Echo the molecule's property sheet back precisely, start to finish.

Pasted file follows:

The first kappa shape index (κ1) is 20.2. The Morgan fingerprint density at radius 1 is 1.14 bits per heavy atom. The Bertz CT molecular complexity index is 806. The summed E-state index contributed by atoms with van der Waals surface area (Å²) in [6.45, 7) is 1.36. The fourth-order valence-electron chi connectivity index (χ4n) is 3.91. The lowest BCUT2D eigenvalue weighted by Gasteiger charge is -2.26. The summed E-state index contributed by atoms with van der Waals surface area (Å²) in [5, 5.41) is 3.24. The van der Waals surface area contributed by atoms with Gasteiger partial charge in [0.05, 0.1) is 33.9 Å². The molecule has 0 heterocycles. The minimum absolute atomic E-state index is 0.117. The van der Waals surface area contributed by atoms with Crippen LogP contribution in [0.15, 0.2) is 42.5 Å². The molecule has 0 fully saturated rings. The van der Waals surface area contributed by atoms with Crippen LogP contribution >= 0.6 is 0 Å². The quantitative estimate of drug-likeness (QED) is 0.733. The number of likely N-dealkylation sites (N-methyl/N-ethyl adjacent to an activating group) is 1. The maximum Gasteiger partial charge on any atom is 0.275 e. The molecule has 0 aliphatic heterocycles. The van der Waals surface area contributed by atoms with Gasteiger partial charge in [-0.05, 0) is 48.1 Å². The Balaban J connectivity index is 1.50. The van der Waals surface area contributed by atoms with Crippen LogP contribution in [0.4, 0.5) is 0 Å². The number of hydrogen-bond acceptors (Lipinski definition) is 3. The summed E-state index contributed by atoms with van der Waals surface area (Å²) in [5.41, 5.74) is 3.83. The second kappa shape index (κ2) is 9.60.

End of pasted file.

The first kappa shape index (κ1) is 20.2. The Morgan fingerprint density at radius 1 is 1.14 bits per heavy atom. The Bertz CT molecular complexity index is 806. The summed E-state index contributed by atoms with van der Waals surface area (Å²) in [6.45, 7) is 1.36. The fourth-order valence-electron chi connectivity index (χ4n) is 3.91. The lowest BCUT2D eigenvalue weighted by Gasteiger charge is -2.26. The summed E-state index contributed by atoms with van der Waals surface area (Å²) in [5, 5.41) is 3.24. The van der Waals surface area contributed by atoms with Gasteiger partial charge in [0.05, 0.1) is 33.9 Å². The molecule has 0 heterocycles. The minimum absolute atomic E-state index is 0.117. The van der Waals surface area contributed by atoms with Crippen LogP contribution in [0.15, 0.2) is 42.5 Å². The molecule has 0 fully saturated rings. The van der Waals surface area contributed by atoms with Crippen LogP contribution >= 0.6 is 0 Å². The quantitative estimate of drug-likeness (QED) is 0.733. The number of likely N-dealkylation sites (N-methyl/N-ethyl adjacent to an activating group) is 1. The maximum Gasteiger partial charge on any atom is 0.275 e. The molecule has 0 aliphatic heterocycles. The van der Waals surface area contributed by atoms with Gasteiger partial charge in [-0.05, 0) is 48.1 Å². The Balaban J connectivity index is 1.50. The van der Waals surface area contributed by atoms with Crippen LogP contribution in [0.4, 0.5) is 0 Å². The number of hydrogen-bond acceptors (Lipinski definition) is 3. The summed E-state index contributed by atoms with van der Waals surface area (Å²) in [5.41, 5.74) is 3.83. The second kappa shape index (κ2) is 9.60.